Date: 11 May 2016
GNS Science have issued a Volcanic Alert Bulletin today and raised the Volcanic Alert Level to 2 ("moderate to heightened unrest"). The bulletin summarises recent measurements at Ruapehu and notes the data imply a higher likelihood of activity.
The Summit Hazard Zone is the area within two kilometres of the centre of Crater Lake. It encompasses all the peaks in the summit area with Te Heuheu Peak on the north end of the summit area at the edge of the zone.
Climbers and trekkers should refer to the Summit Hazard Zone map or use their map and GPS reading skills, to determine when they are approaching the zone.
"We recommend climbers, trampers and walkers do not enter the zone” says Paul Carr DOC Operations Manager for Tongariro. “Guiding companies should also heed the advice and not take people into the zone."
He said it was important to remember Ruapehu was always active and went through periods of activity, and therefore was being constantly monitored.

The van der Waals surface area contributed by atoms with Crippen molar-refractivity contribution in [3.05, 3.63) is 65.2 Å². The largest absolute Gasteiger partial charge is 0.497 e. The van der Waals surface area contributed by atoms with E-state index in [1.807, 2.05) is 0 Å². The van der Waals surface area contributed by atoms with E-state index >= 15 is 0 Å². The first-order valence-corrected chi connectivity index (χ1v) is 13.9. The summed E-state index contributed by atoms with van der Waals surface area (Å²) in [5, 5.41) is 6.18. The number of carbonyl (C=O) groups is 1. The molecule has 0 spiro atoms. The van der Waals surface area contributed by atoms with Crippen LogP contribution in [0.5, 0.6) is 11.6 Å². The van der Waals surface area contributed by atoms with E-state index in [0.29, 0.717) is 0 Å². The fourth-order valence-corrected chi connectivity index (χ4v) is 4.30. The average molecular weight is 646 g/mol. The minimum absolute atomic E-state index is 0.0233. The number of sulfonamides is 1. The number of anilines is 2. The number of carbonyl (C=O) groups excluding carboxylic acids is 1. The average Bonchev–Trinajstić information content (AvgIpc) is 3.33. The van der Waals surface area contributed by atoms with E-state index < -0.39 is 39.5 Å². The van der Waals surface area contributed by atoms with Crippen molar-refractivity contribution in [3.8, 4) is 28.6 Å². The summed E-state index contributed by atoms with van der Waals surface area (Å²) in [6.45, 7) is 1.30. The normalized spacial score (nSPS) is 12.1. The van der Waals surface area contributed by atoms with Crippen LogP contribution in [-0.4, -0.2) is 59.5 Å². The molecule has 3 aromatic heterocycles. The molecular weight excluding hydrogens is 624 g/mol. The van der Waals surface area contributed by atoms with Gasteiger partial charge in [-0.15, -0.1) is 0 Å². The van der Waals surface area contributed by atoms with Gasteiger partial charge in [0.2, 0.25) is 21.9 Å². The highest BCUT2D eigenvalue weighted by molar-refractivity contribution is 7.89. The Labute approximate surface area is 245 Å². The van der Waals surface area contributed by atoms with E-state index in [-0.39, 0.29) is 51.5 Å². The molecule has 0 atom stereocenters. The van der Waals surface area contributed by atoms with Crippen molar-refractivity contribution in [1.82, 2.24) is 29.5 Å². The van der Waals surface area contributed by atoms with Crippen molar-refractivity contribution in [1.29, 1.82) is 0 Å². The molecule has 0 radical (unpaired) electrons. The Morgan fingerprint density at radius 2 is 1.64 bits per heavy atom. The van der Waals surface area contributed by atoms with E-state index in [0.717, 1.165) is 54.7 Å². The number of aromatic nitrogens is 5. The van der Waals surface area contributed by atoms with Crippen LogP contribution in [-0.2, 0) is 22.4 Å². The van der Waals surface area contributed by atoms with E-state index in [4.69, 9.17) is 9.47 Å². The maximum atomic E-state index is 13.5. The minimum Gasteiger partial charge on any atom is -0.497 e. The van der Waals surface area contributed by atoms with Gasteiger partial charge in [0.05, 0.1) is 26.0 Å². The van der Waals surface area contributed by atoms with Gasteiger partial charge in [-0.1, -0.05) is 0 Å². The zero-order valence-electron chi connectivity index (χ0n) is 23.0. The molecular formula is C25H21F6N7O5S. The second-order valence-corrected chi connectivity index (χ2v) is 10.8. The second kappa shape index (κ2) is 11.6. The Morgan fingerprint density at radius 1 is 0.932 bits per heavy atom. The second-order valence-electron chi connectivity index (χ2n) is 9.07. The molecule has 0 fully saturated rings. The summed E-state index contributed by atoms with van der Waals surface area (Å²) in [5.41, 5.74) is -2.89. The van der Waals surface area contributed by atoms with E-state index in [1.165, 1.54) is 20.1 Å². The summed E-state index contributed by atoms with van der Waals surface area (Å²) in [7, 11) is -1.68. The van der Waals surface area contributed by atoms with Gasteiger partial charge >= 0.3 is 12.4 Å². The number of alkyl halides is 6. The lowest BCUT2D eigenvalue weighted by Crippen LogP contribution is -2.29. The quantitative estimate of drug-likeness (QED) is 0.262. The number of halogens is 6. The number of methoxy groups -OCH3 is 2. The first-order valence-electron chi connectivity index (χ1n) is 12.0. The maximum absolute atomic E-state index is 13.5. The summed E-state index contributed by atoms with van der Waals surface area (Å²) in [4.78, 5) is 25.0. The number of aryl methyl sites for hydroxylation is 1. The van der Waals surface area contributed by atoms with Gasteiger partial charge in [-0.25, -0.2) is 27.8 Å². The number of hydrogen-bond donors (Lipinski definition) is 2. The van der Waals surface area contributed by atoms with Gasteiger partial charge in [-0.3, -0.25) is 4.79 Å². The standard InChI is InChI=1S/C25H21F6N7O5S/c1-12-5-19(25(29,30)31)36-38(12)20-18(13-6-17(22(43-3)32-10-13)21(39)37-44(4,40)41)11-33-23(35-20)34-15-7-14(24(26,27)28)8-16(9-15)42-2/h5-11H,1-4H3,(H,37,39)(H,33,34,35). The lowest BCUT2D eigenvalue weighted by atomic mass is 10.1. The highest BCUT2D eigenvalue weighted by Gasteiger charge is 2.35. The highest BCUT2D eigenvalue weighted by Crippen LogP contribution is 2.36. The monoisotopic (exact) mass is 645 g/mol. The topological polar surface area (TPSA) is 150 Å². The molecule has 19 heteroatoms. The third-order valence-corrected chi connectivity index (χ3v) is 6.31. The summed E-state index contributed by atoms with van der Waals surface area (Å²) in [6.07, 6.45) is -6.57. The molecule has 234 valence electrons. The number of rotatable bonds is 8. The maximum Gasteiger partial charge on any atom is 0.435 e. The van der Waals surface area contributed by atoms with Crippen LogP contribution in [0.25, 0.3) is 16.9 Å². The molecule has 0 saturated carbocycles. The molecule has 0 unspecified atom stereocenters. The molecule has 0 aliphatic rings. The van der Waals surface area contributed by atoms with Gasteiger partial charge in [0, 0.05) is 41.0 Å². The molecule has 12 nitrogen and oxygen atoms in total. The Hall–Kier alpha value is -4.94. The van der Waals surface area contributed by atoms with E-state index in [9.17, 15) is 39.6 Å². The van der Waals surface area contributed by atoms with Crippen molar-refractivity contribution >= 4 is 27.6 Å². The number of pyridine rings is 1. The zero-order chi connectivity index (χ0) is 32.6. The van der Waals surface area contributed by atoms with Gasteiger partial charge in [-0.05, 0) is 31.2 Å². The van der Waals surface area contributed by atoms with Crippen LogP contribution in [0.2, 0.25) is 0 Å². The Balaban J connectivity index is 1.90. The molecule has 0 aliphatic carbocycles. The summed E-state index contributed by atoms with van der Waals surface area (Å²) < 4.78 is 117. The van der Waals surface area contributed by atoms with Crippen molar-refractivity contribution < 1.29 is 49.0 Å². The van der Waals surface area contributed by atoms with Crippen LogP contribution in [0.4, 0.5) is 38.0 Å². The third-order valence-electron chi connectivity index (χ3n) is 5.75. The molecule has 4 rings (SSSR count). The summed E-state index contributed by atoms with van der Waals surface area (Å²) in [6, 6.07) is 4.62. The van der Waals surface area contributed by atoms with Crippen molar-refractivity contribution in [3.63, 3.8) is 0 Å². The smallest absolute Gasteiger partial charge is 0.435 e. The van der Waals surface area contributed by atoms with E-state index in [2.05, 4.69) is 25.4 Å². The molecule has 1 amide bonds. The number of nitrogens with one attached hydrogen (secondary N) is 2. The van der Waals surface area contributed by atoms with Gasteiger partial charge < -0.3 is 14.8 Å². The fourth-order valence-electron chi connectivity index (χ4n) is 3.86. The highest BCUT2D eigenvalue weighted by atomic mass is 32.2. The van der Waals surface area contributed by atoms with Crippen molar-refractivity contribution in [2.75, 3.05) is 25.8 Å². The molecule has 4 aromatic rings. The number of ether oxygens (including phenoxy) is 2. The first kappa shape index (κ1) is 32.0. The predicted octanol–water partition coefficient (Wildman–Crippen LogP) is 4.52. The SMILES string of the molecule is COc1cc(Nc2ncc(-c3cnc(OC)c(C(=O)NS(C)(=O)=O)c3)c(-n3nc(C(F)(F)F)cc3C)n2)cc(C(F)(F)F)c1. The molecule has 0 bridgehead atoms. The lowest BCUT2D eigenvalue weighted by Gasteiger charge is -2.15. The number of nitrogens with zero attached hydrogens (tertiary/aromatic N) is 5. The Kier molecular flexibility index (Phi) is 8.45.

DOC keeps in close communications with GNS Science who continue to monitor the mountain closely. The department has also discussed the situation with Ngāti Tūwharetoa through Ngāti Hikairo ki Tongariro, Ngāti Rangi and Ngāti Uenuku, and advised Ruapehu Alpine Lifts and other local government agencies such as the New Zealand Police.
"We will update the warning when more information is available. Both the DOC and GeoNet websites will be kept updated," Paul said.
The Eruption Detection and Lahar Warning systems operated by the department are all fully operational and continue to be tested regularly says Dr Harry Keys, DOC Technical Advisor Volcanology.
No ski areas, other facilities or roads on Ruapehu or elsewhere in Tongariro National Park are affected by this warning.
"People should be aware of an increased possibility of lahars on the Round the Ruapehu Mountain Track.
"Rivers draining the Crater Lake and Summit Hazard Zone might suddenly rise so people approaching the Whangaehu, Mangaturuturu, Whakapapaiti and Whakapapanui streams in particular should be conscious of potential lahar noise from upstream, and make their way across these streams quickly," says Harry.
Mt Tongariro and the Tongariro Alpine Crossing are not affected.